It’s not hard to find a decent rewards credit card with no annual fee. And for a lot of frugal spenders, going fee-free is ideal. But with many annual fee credit cards, you can get plenty of perks and rewards to make up for the yearly charge, and then some.
Reasons to apply for a credit card with an annual fee
Many consumers wouldn’t even consider a card with an annual fee, mostly because it’s often not clear exactly how the card’s benefits make up for it. “It’s important for consumers to do a cost-benefit analysis” to find out if the card is worth it, says Hameer Ruparel, head of acquisition for branded cards at Barclaycard U.S.
1. More robust rewards
Credit card issuers offer rewards as an incentive to keep you spending. “Most credit cards with an annual fee have a value proposition that backs the annual fee,” Ruparel says. “They offer a richer reward structure.”
For example, the Blue Cash Preferred Card from American Express® offers 6% cash back on up to $6,000 spent at grocery stores each year. Those bonus rewards are partially offset by a $95 annual fee. It’s no annual fee counterpart, the Blue Cash Everyday Card from American Express®, offers just 3% cash back at grocery stores up to $6,000 spent annually.
If you max out the bonus rewards with the Blue Cash Preferred, you’ll earn $180 more in rewards than if you were to max out the $6,000 limit on the Blue Cash Everyday. In fact, you’d only need to spend $267 a month at grocery stores for the Blue Cash Preferred to beat out the Blue Cash Everyday.
2. Bigger sign-up bonuses
With no annual fee cards, you’ll typically see a sign-up bonus worth $100 to $200 – and sometimes there’s no bonus at all. With some annual fee travel credit cards, however, you may see sign-up bonuses worth as much as $1,000. Sometimes you’ll even find a limited-time offer worth more.
Depending on the card, it’s sign-up bonus can cover years worth of annual fees. That’s on top of the better rewards, too. For example, the Capital One Venture charges a $59 annual fee after the first year. It makes up for it by offering a sign-up bonus worth $400 and two-times rewards on all purchases. Compare that to the Capital One VentureOne, which has no annual fee but gives you only a $200 sign-up bonus and 1.25 times rewards.
The extra sign-up bonus with the Venture gives you more than enough time to earn better rewards to beat out the VentureOne.
3. Annual bonuses
Some annual fee travel cards offer an anniversary bonus worth more than their annual fee. For example, the Marriott Rewards Premier gives you a certificate each year for a free night at select hotels. Depending on how you use it, the free night can be worth far more than the card’s $85 annual fee. If you can find a card like this, you don’t even need to use it for the annual fee to be worth it.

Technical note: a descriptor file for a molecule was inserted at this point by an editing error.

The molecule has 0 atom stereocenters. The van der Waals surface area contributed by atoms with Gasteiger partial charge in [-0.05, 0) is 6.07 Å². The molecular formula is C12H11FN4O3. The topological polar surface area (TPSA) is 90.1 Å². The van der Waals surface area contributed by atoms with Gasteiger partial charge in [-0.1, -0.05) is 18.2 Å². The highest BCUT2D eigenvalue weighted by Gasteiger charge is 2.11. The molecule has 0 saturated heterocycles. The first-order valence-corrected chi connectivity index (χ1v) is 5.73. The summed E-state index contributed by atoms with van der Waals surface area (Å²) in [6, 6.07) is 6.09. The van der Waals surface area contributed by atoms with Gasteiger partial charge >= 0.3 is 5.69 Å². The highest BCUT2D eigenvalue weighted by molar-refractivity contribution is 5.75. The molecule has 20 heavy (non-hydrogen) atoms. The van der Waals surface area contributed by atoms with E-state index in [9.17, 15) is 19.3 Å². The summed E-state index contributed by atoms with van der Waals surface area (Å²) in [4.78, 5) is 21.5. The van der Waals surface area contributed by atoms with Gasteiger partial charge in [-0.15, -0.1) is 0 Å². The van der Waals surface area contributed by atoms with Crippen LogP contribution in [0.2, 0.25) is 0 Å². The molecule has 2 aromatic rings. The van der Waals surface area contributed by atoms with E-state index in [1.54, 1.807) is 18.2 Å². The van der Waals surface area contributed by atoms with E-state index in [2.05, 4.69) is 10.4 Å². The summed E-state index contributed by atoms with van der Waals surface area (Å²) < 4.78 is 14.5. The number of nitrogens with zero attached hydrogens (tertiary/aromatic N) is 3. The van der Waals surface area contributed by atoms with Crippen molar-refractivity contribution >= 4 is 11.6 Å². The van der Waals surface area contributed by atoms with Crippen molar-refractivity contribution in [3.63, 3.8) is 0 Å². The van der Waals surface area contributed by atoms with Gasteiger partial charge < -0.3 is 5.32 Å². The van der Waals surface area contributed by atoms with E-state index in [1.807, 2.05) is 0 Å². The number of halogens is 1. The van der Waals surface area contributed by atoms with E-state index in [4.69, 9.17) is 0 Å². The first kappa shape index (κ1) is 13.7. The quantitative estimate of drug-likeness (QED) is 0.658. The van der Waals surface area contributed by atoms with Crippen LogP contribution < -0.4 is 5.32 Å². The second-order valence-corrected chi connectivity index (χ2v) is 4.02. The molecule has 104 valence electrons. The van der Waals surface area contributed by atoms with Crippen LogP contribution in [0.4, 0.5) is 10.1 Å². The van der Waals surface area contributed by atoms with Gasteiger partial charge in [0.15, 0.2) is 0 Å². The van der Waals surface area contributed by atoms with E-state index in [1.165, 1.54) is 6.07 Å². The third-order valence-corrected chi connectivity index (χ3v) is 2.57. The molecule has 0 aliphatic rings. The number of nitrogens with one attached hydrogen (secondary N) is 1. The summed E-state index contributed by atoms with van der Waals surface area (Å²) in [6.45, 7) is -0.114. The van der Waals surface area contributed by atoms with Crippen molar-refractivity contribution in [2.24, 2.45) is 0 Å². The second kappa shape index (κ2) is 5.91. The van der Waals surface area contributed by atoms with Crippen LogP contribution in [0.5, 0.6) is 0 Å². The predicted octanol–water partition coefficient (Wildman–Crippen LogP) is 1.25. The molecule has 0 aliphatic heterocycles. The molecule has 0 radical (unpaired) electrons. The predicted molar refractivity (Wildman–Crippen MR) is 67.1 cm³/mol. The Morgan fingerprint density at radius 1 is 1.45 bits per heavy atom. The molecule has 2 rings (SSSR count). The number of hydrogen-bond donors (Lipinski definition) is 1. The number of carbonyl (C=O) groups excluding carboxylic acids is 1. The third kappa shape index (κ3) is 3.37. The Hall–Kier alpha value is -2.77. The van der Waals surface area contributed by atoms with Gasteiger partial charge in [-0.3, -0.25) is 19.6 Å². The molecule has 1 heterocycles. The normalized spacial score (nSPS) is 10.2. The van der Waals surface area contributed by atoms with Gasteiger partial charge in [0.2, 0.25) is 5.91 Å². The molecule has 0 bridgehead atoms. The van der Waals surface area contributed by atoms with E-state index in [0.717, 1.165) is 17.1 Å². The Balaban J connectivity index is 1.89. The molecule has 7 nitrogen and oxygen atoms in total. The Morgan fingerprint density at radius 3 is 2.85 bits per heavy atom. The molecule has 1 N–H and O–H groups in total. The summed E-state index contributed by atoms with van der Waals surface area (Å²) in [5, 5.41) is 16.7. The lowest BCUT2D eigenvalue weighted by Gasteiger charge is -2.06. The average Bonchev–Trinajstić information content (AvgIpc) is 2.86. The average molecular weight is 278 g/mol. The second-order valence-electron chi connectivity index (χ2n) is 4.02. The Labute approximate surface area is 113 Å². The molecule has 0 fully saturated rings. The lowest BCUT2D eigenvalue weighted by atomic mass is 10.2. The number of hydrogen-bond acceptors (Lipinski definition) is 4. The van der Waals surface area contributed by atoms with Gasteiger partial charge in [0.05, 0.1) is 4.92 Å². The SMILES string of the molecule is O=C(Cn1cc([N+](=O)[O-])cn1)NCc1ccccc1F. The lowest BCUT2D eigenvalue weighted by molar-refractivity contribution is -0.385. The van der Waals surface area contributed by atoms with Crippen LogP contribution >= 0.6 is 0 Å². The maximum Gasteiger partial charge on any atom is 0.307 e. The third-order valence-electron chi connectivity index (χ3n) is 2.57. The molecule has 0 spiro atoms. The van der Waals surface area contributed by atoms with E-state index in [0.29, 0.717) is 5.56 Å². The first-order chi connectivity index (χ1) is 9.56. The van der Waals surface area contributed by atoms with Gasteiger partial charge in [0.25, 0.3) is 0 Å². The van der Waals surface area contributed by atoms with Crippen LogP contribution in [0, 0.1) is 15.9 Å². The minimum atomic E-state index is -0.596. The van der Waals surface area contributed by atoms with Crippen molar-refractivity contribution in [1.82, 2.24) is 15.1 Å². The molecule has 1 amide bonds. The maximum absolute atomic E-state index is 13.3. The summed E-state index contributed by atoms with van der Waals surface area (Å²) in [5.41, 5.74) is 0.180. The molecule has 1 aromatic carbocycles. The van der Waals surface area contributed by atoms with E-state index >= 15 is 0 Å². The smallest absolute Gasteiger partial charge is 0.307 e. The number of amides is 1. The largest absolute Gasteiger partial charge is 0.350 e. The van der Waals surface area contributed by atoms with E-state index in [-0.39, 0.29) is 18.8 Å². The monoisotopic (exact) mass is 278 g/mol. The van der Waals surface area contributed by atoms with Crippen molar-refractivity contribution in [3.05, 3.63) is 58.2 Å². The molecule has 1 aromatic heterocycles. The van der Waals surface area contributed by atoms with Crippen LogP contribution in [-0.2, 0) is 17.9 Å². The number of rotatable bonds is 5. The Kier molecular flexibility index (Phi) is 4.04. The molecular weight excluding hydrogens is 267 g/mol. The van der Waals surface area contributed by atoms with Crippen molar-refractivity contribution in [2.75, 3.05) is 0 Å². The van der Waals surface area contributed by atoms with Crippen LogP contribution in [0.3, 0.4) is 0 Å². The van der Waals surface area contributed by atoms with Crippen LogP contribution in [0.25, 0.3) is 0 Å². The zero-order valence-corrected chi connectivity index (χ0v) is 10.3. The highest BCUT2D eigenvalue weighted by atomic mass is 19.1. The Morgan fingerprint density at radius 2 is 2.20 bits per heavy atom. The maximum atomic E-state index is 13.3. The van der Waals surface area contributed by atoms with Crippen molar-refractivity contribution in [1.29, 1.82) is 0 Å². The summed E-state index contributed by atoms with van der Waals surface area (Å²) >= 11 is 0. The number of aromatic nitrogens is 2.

4. Extra benefits
Some annual fee credit cards add a slew of non-rewards perks to keep you happy. “Some of the benefits associated with a card don’t necessarily have a dollar value,” Ruparel says.
These benefits can include airport lounge access, travel credits, free checked baggage, elite status, and presale ticket access to shows and events. It can be tough to assign a value to some of these perks. But you can usually get a ballpark figure if you know how often you typically travel each year and how much you’d use them and other incentives.
“If the consumer’s lifestyle is aligned with the rewards offered by a credit card with an annual fee,” says Ruparel, “it is a good idea to consider that card.”
Deciding whether an annual fee is worth it takes research and a little soul-searching. First, you have to take stock of the card’s benefits and rewards. Calculate how much you typically spend in a month then you can see how much you’d probably earn in rewards over the year. Then put those up against the card’s annual fee.
You also need to determine whether you even care about the card’s added benefits. For example, if a card offers airport lounge access but you fly only once a year, you may not care as much as someone who travels multiple times a month.
Take a look on SuperMoney at the top credit cards for both general rewards and travel and choose a few that charge annual fees. Once you’ve done some research and calculations with each, you’ll be in a better position to decide if an annual fee credit card is worth it to you.
Ben Luthi is a personal finance writer and a credit cards expert who loves helping consumers and business owners make better financial decisions. His work has been featured in Time, MarketWatch, Yahoo! Finance, U.S. News & World Report, CNBC, Success Magazine, USA Today, The Huffington Post and many more.